You'll have to please excuse any lack of knowledge I have on USB specifics, as it's not my field or forte' (I don't deal much with serial related devices....I am mostly in DC/DC hardware...and a piss poor software engineer....I know enough about serial protocols and coding to be annoying, but far from implementation level knowledge). 

P.S. even in DCv setting on the DMM there is slight burden from the meter....I am not sure it's relevant to the granularity of measurement here, but I typically try and null all uncertainty from a DUT.....overkill?  probably, but my background is in precision devices....so we have plenty of hardware here with overly fancy binding posts (IETlabs seems to have a large chunk of my bank account in their bank account). I'll strip down a few cables and give your test loop suggestions a try. 

P.P.S [crazy]  If USB spec device (linear reg side) sees a 4.4V signal....it should limit current to move back into it's safe "bin" correct?
John

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Reply with quote  #11 
The "burden" of the shunt resistance as you call it will certainly depress the output voltage getting through the cable, but as you're trying to correlate current to current, I'd think that your meter is already compensating for any nanoamps lost through the measurement circuit. 

In terms of running a test to see if it will blow ports, that's totally valid. Attached to a data port, it is programmed to draw only 500 mA. What you want to try is using a "charge only" cable as those pretend to be a charger regardless of what the host device actually is. 

But absolutely, beat on it and report back what you get.
SSV

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Quote:
Originally Posted by John
The "burden" of the shunt resistance as you call it will certainly depress the output voltage getting through the cable, but as you're trying to correlate current to current, I'd think that your meter is already compensating for any nanoamps lost through the measurement circuit. 

In terms of running a test to see if it will blow ports, that's totally valid. Attached to a data port, it is programmed to draw only 500 mA. What you want to try is using a "charge only" cable as those pretend to be a charger regardless of what the host device actually is. 

But absolutely, beat on it and report back what you get.


Will do, I'll grab some anemic "charge only" cables and see if I can pop something...I'll use your suggested method (just strip back the cable and put it into DC (I) side of the DMM). 

As far as burdens, I am referring to the burden voltage of the DMM itself....which is why I typically try and use the shunt into DCv.....but again I am typically measuring uA and such.  Probably not at all relevant to this test, but I do ALWAYS try to null any external uncertainty from the DUT.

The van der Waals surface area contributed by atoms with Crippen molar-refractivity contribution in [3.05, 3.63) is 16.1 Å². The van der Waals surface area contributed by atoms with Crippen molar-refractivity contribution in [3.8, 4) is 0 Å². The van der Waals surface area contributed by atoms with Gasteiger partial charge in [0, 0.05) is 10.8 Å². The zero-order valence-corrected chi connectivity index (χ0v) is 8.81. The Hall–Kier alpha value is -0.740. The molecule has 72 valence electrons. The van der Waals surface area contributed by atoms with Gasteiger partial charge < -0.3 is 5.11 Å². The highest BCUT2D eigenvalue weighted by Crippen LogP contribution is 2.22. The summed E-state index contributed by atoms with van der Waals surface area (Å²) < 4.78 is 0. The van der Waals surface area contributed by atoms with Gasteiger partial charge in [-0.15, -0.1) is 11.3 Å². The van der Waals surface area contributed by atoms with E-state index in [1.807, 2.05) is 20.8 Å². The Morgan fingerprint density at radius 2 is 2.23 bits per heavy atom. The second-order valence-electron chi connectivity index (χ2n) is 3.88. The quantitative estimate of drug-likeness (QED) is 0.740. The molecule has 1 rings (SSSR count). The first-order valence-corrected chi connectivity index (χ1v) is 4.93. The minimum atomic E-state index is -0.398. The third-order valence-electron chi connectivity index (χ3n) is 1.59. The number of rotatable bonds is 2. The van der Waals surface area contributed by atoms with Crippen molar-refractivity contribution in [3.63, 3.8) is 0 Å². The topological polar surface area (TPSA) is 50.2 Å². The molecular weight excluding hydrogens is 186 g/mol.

http://zone.ni.com/reference/en-XX/help/370384N-01/dmm/burden_voltage/

http://www.fluke.com/fluke/uses/comunidad/fluke-news-plus/articlecategories/electrical/burdenvoltage

^----again probably overkill for this scenario, but I am creature of habit.....obviously the device monitor and dna200 screen are only reading out to mA, and I am looking at uA....but I do need to justify the price of those least significant digits on my bench meter...[wink]  I'll try running the inputs at both 10mOhm and 10gOhm and see if I can account for any uncertainty there...

P.S. having the ability to force charge mode in eScribe could be VERY useful....I'm sure that is low on the priority list right now, but would be nice to test screen layouts and correlation to external measurements + device monitor....
protovapor

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Reply with quote  #13 
The board switches to charge display mode normally while connected to escribe ...
SSV

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Quote:
Originally Posted by protovapor
The board switches to charge display mode normally while connected to escribe ...


running latest versions of both eScribe and board FW and it my unit does not go into charge display mode when connected....the unit will charge, but display does not change over to secondary charge mode parameters....however it does when I disconnect from eScribe
SSV

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Quote:
Originally Posted by John

There isn't a way to force charge display, but you can put charge parameters on the main display if you're interested. 



John seems to be confirming what my test board is doing....@protovapor